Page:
Professor

danohara@temple.edu picture of Daniel O'Hara
(215)204-1793
936 Anderson Hall
1114 Polett Walk
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Keywords

Literary criticism and theory, Modern literature, Contemporary American literature

Biography

Daniel T. O’Hara, Professor of English and Inaugural Mellon Term Professor of Humanities at Temple University, is the author of Tragic Knowledge: Yeats’s Autobiography and Hermeneutics (Columbia: 1981); The Romance of Interpretation: Visionary Criticism from Pater to De Man (Columbia: 1985); Lionel Trilling: The Work of Liberation (Wisconsin: 1988); Radical Parody: Culture and Critical Agency After Foucault (Columbia: 1992); Empire Burlesque: The Fate of Critical Culture in Global America (Duke: 2003); Visions of Global America and the Future of Critical Reading (Ohio State: 2009); The Art of Reading as a Way of Life: On Nietzsche’s Truth (Northwestern: 2009); and Narrating Demons, Transformative Texts: Rereading Genius in Mid-Century Modern Fictional Memoir (Ohio State: 2012).

He is also the editor or co-editor of five other books, including Why Nietzsche Now (Indiana:1985); and, with Gina MacKenzie, Sigmund Freud, The Interpretation of Dreams (Barnes and Noble Classics: 2005); and, with Geoffrey Hartman, The Geoffrey Hartman Reader (Fordham: 2005), which won the 2006 Truman Capote Prize for the best volume of criticism for the previous year.

Professor O’Hara is also the review editor and founding member of the editorial collective of boundary 2: an international journal of literature and culture; executive editor of the Journal of Modern Literature; and member of the editorial board of Annals of Scholarship.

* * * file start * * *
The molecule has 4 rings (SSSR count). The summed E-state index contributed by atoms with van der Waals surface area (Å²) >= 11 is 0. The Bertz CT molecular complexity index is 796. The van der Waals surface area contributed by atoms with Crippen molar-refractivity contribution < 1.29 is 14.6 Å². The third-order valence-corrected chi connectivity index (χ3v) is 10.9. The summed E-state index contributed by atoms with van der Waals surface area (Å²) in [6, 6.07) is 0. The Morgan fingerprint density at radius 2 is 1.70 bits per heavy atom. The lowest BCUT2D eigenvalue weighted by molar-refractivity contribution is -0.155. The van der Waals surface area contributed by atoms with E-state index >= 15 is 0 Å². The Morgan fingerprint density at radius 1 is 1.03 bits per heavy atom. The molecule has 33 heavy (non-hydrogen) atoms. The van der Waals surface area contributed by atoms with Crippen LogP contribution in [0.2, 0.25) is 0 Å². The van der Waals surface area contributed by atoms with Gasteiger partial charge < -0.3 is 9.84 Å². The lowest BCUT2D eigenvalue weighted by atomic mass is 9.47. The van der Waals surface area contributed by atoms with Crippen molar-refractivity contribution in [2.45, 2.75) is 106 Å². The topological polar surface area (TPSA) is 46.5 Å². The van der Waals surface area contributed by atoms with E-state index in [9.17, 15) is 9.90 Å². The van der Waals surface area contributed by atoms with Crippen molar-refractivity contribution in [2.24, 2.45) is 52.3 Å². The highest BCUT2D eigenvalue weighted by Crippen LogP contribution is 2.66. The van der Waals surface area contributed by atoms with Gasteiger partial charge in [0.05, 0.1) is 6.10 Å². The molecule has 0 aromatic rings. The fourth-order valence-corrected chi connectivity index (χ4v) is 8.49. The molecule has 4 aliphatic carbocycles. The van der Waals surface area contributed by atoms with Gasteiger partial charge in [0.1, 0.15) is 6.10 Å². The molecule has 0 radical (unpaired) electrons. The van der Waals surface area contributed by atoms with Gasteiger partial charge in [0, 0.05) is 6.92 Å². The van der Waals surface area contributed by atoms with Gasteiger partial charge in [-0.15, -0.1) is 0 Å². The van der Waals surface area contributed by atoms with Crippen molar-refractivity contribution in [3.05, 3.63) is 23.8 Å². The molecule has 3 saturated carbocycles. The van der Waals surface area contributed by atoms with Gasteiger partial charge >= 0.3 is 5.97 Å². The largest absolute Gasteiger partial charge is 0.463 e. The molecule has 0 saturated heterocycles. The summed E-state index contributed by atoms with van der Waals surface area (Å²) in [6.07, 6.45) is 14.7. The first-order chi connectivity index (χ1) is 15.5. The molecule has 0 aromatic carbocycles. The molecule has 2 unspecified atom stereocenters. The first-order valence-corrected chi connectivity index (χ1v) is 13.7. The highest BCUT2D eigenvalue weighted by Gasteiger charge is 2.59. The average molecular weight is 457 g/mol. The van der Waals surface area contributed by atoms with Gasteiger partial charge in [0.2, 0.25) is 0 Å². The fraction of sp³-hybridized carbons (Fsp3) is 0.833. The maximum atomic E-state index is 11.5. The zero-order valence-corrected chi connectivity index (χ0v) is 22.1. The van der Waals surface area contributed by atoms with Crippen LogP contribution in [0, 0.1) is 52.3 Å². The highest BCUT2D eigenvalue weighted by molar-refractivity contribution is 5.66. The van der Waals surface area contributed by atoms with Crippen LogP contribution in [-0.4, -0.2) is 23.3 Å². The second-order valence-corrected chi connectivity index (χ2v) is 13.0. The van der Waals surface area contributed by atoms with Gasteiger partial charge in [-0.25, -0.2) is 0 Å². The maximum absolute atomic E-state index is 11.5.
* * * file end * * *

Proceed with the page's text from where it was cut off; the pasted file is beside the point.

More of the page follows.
Selected Publications

  • Author) Tragic Knowledge: Yeats’s Autobiography and Hermeneutics. New York: Columbia University Press, 1981. (Purchase from Amazon.com)
  • (Co-editor) The Question of Textuality: Strategies of Reading in Contemporary American Criticism. With Paul A. Bove and William V. Spanos. Bloomington: Indiana University Press, 1982. (Purchase from Amazon.com)
  • (Editor) Why Nietzsche Now? Bloomington: Indiana University Press, 1985. (Purchase from Amazon.com)
  • (Author) The Romance of Interpretation: Visionary Criticism from Pater to De Man. New York: Columbia University Press, 1985. (Purchase from Amazon.com)
  • (Author) Lionel Trilling: The Work of Liberation. Madison: University of Wisconsin Press, 1988. (Purchase from Barnes and Noble)
  • (Author) Radical Parody: American Culture & Critical Agency After Foucault: New York: Columbia University Press, 1992. Reprinted in paperback, 1994. (Purchase from Amazon.com)
  • (Co-editor) “Thinking Through Art: Aesthetic Agency and Global Modernity.” (With Alan Singer). A Special Issue of Boundary 2, 25:1.
  • (Author) Empire Burlesque: The Fate of Critical Culture in Global America (Durham and London: Duke University Press, 2003).
  • (Editor) “Global Freud,” JML, 25: 3/4 (Fall 2003).
  • (Co-editor) The Geoffrey Hartman Reader. With Geoffrey Hartman (Edinburgh/New York: Edinburgh and Fordham University Presses, 2004). Introduction, “The Culture of Vision” by Daniel T. O’Hara, pp. 1-10. (Purchase from Barnes and Noble)
  • (Co-editor) Sigmund Freud, The Interpretation of Dreams: A Newly Revised Edition Based on the A. A. Brill Translation. With Gina MacKenzie, (New York, Barnes and Noble Classics, 2005). (Purchase from Barnes and Noble)
  • (Co-editor) Henry James Against the Aesthetic Movement. With David Garrett Izzo. Jefferson, NC: McFarland, 2006. (Purchase from Amazon.com)
  • (Author) The Art of Reading as a Way of Life: On Nietzsche’s Truth. Evanston: Northwestern University Press, 2009. (Purchase from Amazon.com)
  • (Author) Visions of Global America and the Future of Critical Reading. Columbus: Ohio State University Press, 2009. (Purchase from Amazon.com)
  • (Editor) The Philological Imagination. Special Issue of boundary 2: 37, 3 (Fall, 2010).
  • (Author) Narrating Demons: Rereading Genius in Mid-Century Modern Fictional Memoir. Ohio State University Press, 2012. (Purchase from Amazon.com)

Courses Taught

  • History of criticism
  • Modern criticism
  • Contemporary theory
  • Modern literature
  • Introduction to English Studies
  • Introduction to graduate study
  • Advanced studies in critical theoy